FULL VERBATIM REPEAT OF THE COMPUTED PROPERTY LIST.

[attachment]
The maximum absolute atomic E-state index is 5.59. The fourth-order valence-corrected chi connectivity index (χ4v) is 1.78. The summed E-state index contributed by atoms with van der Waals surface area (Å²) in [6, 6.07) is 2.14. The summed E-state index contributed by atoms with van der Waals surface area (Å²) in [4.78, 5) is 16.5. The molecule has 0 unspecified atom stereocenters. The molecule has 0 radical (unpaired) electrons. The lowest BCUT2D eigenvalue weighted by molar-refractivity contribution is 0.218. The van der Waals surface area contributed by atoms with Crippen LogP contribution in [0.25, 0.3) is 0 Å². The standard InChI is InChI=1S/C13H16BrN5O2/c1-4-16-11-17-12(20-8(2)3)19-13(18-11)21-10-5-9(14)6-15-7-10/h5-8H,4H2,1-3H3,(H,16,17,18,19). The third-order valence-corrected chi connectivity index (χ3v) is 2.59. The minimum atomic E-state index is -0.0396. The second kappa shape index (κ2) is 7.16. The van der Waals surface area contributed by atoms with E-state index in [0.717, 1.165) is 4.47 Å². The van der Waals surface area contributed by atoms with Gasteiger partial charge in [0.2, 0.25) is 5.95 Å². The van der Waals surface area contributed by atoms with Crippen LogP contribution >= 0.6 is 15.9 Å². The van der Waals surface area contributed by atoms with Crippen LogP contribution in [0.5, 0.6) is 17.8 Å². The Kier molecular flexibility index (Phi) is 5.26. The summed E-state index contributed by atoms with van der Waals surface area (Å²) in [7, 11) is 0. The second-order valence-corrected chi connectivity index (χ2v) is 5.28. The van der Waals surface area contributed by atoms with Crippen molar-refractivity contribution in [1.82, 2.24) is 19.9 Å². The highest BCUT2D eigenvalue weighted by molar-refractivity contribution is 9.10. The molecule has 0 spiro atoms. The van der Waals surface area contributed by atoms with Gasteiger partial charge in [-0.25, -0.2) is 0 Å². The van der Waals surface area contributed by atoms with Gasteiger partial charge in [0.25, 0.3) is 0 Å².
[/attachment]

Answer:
The maximum absolute atomic E-state index is 5.59. The fourth-order valence-corrected chi connectivity index (χ4v) is 1.78. The summed E-state index contributed by atoms with van der Waals surface area (Å²) in [6, 6.07) is 2.14. The summed E-state index contributed by atoms with van der Waals surface area (Å²) in [4.78, 5) is 16.5. The molecule has 0 unspecified atom stereocenters. The molecule has 0 radical (unpaired) electrons. The lowest BCUT2D eigenvalue weighted by molar-refractivity contribution is 0.218. The van der Waals surface area contributed by atoms with Crippen LogP contribution in [0.25, 0.3) is 0 Å². The standard InChI is InChI=1S/C13H16BrN5O2/c1-4-16-11-17-12(20-8(2)3)19-13(18-11)21-10-5-9(14)6-15-7-10/h5-8H,4H2,1-3H3,(H,16,17,18,19). The third-order valence-corrected chi connectivity index (χ3v) is 2.59. The minimum atomic E-state index is -0.0396. The second kappa shape index (κ2) is 7.16. The van der Waals surface area contributed by atoms with E-state index in [0.717, 1.165) is 4.47 Å². The van der Waals surface area contributed by atoms with Gasteiger partial charge in [0.2, 0.25) is 5.95 Å². The van der Waals surface area contributed by atoms with Crippen LogP contribution >= 0.6 is 15.9 Å². The van der Waals surface area contributed by atoms with Crippen LogP contribution in [0.5, 0.6) is 17.8 Å². The Kier molecular flexibility index (Phi) is 5.26. The summed E-state index contributed by atoms with van der Waals surface area (Å²) in [7, 11) is 0. The second-order valence-corrected chi connectivity index (χ2v) is 5.28. The van der Waals surface area contributed by atoms with Crippen molar-refractivity contribution in [1.82, 2.24) is 19.9 Å². The highest BCUT2D eigenvalue weighted by molar-refractivity contribution is 9.10. The molecule has 0 spiro atoms. The van der Waals surface area contributed by atoms with Gasteiger partial charge in [-0.25, -0.2) is 0 Å². The van der Waals surface area contributed by atoms with Gasteiger partial charge in [0.25, 0.3) is 0 Å².